And that’s what we’ve done. After a lively transfer from the van owner Robert, I parked our car and drove the van into cobblestone and Georgian Alnwick (pronounced Annick by the locals), which is worth a full day tour, with its castle, its gardens and even a museum where you can become a temporary Geordie and crawl through a seam of coal.
But short visits require shortcuts. And so we spent our next few days visiting our highlights, soaking up the local way of life, and savoring the enchantment of those precious starry nights.
And so on. We first whistled around Alnwick itself, and ended up visiting the legendary Barter Books, one of Europe’s largest second-hand bookstores, based in the beautiful disused Victorian train station.
With the summer school vacation over, a line of retired gray-haired book lovers waited patiently outside as I pored over many great bargains and rarities such as Byways and Queer Ways of Boxing. , a 1919 instruction book by Harry Furniss, priced at £ 146 and Dennis the Menace Annual 1956 by David Law, available for a 1950s house price of £ 96.
Over the next few days, we visited the small fishing village of Craster and purchased, for a dinner in a motorhome, the famous L. Robson and Sons herrings, reputed to be the best in Britain (although Loch Fyne could to disagree). A heartwarming whiff of oak smoke coming out of the century-old fireplace was an added bonus.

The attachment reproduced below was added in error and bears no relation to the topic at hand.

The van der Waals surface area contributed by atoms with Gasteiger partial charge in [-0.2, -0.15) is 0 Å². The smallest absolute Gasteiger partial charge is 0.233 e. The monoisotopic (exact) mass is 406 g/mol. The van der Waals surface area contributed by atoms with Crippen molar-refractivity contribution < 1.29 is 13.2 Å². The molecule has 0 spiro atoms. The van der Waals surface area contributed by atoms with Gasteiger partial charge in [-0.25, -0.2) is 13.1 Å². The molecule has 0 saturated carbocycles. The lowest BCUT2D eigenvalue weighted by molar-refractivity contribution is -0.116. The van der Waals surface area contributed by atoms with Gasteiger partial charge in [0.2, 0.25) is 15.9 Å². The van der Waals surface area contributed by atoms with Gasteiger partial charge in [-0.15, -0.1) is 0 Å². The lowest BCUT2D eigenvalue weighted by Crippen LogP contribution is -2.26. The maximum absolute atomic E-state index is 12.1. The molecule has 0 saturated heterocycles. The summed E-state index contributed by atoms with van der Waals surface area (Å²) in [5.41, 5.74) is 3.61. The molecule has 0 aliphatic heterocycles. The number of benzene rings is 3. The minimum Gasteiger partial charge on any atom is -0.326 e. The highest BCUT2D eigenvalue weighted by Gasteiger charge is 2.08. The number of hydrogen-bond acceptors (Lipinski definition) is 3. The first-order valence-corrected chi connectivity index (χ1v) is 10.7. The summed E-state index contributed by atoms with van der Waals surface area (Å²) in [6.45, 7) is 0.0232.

There was also a gentle walk to one of the county’s many ancient forts and mysteries, the ‘mini Stonhenge’ of the Duddo Five Stones, an Iron Age circle where we met an elderly man who had walked through 60 miles with his bus pass from his Newcastle-upon-Tyne home only to spend a few hours taking in the views of the Cheviots hills and total seclusion (until we get there, of course).
And this tranquility is one of the major assets of this country of rolling fields, dotted with stone houses, where calm oozes from the landscape itself, especially out of season, at the beginning of autumn.
Of course, there will always be swarms of tourists to places like the holy otherworldly island, where we have joined more of those crowds of old people like the statue of Irish Saint Aidan, blessed us with a stone hand.
At Seahouses, we encountered a tsunami of fish and chip crowds, and many elderly observers were admiring Bamburgh Castle by the beach. But just along the coast at cute little Beadnell, we found an empty pebble beach to collapse and enjoy a picnic on a lounge chair with waves lapping next to it.
And that’s Northumberland’s secret, its ability to provide a magnet for crowd lovers and a peaceful void for stress relievers.
Granted, the latter came with our nights in a “nowhere country” – campsites so far apart that we used the instructions from Wild with Consent and the What3Words app, which gave every 3 square meters in the world a unique 3 word address and is much more precise than good old Google maps.